Pub date February 11, 2009
WriterWill York
SectionMusicSectionMusic Features

"I’ve always been a serious musician," says drummer and multi-instrumentalist M.E. Miller, "so I hate to be thought of as some fool who just created havoc."

Miller’s old band the Toy Killers created plenty of havoc with their music, as showcased on the recent CD retrospective The Unlistenable Years (ugEXPLODE), which draws on live and studio recordings from their early 1980s peak.

Co-founded by Miller and fellow percussionist Charles K. Noyes in 1979, the Toy Killers created a squirming, clattering din that encompassed no-wave noise, free improv, and even the mutant dance music of downtown New York City peers like Material and the Golden Palominos. Their shifting lineup included such future avant-garde all-stars as John Zorn, Bill Laswell, and Elliott Sharp, as well as a post-DNA Arto Lindsay on guitar and vocals. But fairly or not, the Toy Killers were as notorious for their confrontational live performances as they were for their music. Miller was responsible for many of their live antics, which included a penchant for setting things on fire and igniting M-80s, dynamite, and other explosives.

There’s a Zen-like calm to the way Miller describes people’s reactions to his group’s brand of "anti-performance art." Asked how the outfit’s (literally) fiery performances went over with their Lower East Side audiences, Miller, speaking over the phone from his home in Alameda, flatly responds, "Not well." He recounts one gig at Soundscape in which audience members set up a barricade of chairs to separate themselves from the band.

Then there was an incident that took place at the Kitchen during an Elliot Sharp concert. "He just said, ‘At one point, Miller, I’m gonna turn to you, and you just make somethin’ happen,’<0x2009>" the drummer recalls. "So I just made an incendiary go from the drums straight up about six to eight feet. It just went ‘fa-foom,’ and I got all burned." The house lights came on, and the show was over.

"I think I probably pissed a lot of people off, but it was … purely for amusement. It was funny," he summarizes. Miraculously, no one, apart from Miller, was ever injured at the Toy Killers’ shows, and they never burned any venues down — an achievement that prospective show bookers might keep in mind.

The Unlistenable Years won’t cause your CD player to burst into flames, and there’s undoubtedly a visual element that’s lacking on some of the live recordings. But for the most part, the music holds up on its own, conveying a sense of near chaos that’s in keeping with their reputation as a live entity. In fact, ugEXPLODE label head and Oakland resident Weasel Walter didn’t know a thing about the band when he first encountered them in the late ’80s via Speed Trials (Homestead), a 1983 compilation that highlighted the band alongside Sonic Youth, Swans, Lydia Lunch, and the early Beastie Boys, who once opened for the Toy Killers.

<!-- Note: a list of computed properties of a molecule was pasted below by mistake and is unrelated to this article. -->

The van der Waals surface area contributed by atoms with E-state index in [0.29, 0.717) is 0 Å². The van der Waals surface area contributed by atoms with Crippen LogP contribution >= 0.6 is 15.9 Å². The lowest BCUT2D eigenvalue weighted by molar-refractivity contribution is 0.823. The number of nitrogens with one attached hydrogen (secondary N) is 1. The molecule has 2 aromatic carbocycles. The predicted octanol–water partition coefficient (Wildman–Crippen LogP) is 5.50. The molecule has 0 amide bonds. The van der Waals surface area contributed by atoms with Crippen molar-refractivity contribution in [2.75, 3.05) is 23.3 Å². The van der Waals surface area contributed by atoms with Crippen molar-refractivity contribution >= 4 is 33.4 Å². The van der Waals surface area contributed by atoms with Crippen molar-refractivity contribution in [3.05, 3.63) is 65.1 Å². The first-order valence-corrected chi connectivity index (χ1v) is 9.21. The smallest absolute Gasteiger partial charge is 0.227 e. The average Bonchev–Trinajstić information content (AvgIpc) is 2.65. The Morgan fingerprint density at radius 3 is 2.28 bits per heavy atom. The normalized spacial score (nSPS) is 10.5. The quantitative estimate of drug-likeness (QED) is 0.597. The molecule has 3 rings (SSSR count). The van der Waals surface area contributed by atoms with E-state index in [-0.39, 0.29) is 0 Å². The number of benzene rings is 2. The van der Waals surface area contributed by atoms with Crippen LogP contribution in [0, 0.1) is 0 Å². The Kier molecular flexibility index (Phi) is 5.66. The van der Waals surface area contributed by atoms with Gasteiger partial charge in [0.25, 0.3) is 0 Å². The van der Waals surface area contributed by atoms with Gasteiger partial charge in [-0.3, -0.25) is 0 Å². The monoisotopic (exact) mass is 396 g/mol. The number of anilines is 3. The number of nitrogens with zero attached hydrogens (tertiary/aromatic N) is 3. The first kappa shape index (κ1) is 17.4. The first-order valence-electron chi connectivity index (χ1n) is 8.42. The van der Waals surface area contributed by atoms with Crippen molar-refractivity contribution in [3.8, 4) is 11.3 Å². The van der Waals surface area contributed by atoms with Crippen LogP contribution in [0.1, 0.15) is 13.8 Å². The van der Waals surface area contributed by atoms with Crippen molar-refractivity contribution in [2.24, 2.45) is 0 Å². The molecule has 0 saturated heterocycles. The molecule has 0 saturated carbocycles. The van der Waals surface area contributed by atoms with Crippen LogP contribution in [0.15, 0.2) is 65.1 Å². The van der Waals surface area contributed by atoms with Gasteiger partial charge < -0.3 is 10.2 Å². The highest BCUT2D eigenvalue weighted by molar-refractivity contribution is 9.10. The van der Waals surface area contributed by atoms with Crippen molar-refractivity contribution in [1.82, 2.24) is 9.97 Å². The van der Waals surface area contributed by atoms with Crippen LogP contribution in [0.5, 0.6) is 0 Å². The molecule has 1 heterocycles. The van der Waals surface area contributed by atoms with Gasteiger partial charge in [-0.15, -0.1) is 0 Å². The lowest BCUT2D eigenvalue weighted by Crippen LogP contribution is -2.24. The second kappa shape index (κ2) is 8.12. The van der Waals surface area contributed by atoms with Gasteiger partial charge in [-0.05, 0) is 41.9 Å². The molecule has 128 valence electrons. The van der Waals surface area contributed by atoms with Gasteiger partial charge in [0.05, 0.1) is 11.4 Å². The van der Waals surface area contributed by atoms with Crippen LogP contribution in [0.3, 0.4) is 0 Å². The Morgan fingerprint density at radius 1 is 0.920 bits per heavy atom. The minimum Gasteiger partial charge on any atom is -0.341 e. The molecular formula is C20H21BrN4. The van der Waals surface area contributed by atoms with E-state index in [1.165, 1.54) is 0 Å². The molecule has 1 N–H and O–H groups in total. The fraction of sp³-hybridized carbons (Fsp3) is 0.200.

The Toy Killers’ contribution, "Victimless Crime," caught Walter’s attention due to Noyes’ peculiar style of drumming. "I was really into free jazz drums and stuff like that," Walter said by phone. "But he seemed to approach drumming from a point of total disruption…. It’s like the Shaggs or something." (On his bandmate’s unique drumming style, Miller marvels, "It sounds like there is a rationale, but I’ve never been able to figure it out…. You either have to be incredibly bright or severely retarded to play like that.")

Walter filed away the band name in the back of his mind for nearly two decades. Miller, meanwhile, had been off the radar for years: it turns out he’d been playing in a wedding band since moving back to the Bay Area in the early ’90s — he grew up in Sunnyvale and later attended UC Santa Cruz — before finally connecting with fellow Bay Area improvisers like Henry Kaiser and ROVA’s Larry Ochs a few years ago. When Walter found out, he sought out Miller and persuaded him to hand over all the old tapes he could get his hands on so he could put together their long-overdue "debut" — some three decades after their first live shows.

Not content to stop there, the group — or at least a new incarnation of it — is working on a new album that showcases founders Miller and Noyes along with newcomers Kaiser, Walter, and others. They plan on unveiling a new live Toy Killers later this year, although the elusive Noyes, who still lives on the East Coast, probably won’t be involved. Still, Walter is excited at the chance to work with these battle-scarred veterans. "I feel like part of my job is to encourage these older guys to not be in the middle and not hold back," he says. "People who have counted these guys out for one reason or another are not gonna be able to count them out at all."